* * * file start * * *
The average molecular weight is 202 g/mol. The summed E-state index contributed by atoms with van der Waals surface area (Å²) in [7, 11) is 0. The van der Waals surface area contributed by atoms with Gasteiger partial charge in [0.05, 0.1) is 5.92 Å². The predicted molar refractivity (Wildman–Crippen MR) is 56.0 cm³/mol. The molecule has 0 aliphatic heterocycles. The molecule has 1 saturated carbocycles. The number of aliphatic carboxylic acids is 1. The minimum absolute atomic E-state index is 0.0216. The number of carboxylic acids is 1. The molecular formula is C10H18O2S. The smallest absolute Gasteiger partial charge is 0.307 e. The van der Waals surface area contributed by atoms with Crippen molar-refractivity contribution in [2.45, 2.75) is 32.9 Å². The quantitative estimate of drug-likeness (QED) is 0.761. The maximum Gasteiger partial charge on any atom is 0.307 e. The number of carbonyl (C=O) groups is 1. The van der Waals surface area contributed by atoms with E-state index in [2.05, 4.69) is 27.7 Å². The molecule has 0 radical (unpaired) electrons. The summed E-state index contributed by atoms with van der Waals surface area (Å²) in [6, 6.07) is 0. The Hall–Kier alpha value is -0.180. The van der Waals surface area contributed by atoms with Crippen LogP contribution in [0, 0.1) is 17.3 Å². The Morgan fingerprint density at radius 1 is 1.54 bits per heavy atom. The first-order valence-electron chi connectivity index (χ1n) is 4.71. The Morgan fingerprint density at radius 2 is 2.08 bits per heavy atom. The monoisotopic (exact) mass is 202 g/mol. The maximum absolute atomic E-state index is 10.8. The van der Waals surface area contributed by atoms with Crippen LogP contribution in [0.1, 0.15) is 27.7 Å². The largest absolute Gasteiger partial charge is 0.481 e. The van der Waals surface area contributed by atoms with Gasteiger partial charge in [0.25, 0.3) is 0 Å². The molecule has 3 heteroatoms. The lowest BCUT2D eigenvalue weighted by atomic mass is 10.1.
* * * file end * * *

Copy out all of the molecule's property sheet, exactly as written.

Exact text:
The average molecular weight is 202 g/mol. The summed E-state index contributed by atoms with van der Waals surface area (Å²) in [7, 11) is 0. The van der Waals surface area contributed by atoms with Gasteiger partial charge in [0.05, 0.1) is 5.92 Å². The predicted molar refractivity (Wildman–Crippen MR) is 56.0 cm³/mol. The molecule has 0 aliphatic heterocycles. The molecule has 1 saturated carbocycles. The number of aliphatic carboxylic acids is 1. The minimum absolute atomic E-state index is 0.0216. The number of carboxylic acids is 1. The molecular formula is C10H18O2S. The smallest absolute Gasteiger partial charge is 0.307 e. The van der Waals surface area contributed by atoms with Crippen molar-refractivity contribution in [2.45, 2.75) is 32.9 Å². The quantitative estimate of drug-likeness (QED) is 0.761. The maximum Gasteiger partial charge on any atom is 0.307 e. The number of carbonyl (C=O) groups is 1. The van der Waals surface area contributed by atoms with E-state index in [2.05, 4.69) is 27.7 Å². The molecule has 0 radical (unpaired) electrons. The summed E-state index contributed by atoms with van der Waals surface area (Å²) in [6, 6.07) is 0. The Hall–Kier alpha value is -0.180. The van der Waals surface area contributed by atoms with Crippen LogP contribution in [0, 0.1) is 17.3 Å². The Morgan fingerprint density at radius 1 is 1.54 bits per heavy atom. The first-order valence-electron chi connectivity index (χ1n) is 4.71. The Morgan fingerprint density at radius 2 is 2.08 bits per heavy atom. The monoisotopic (exact) mass is 202 g/mol. The maximum absolute atomic E-state index is 10.8. The van der Waals surface area contributed by atoms with Crippen LogP contribution in [0.1, 0.15) is 27.7 Å². The largest absolute Gasteiger partial charge is 0.481 e. The van der Waals surface area contributed by atoms with Gasteiger partial charge in [0.25, 0.3) is 0 Å². The molecule has 3 heteroatoms. The lowest BCUT2D eigenvalue weighted by atomic mass is 10.1.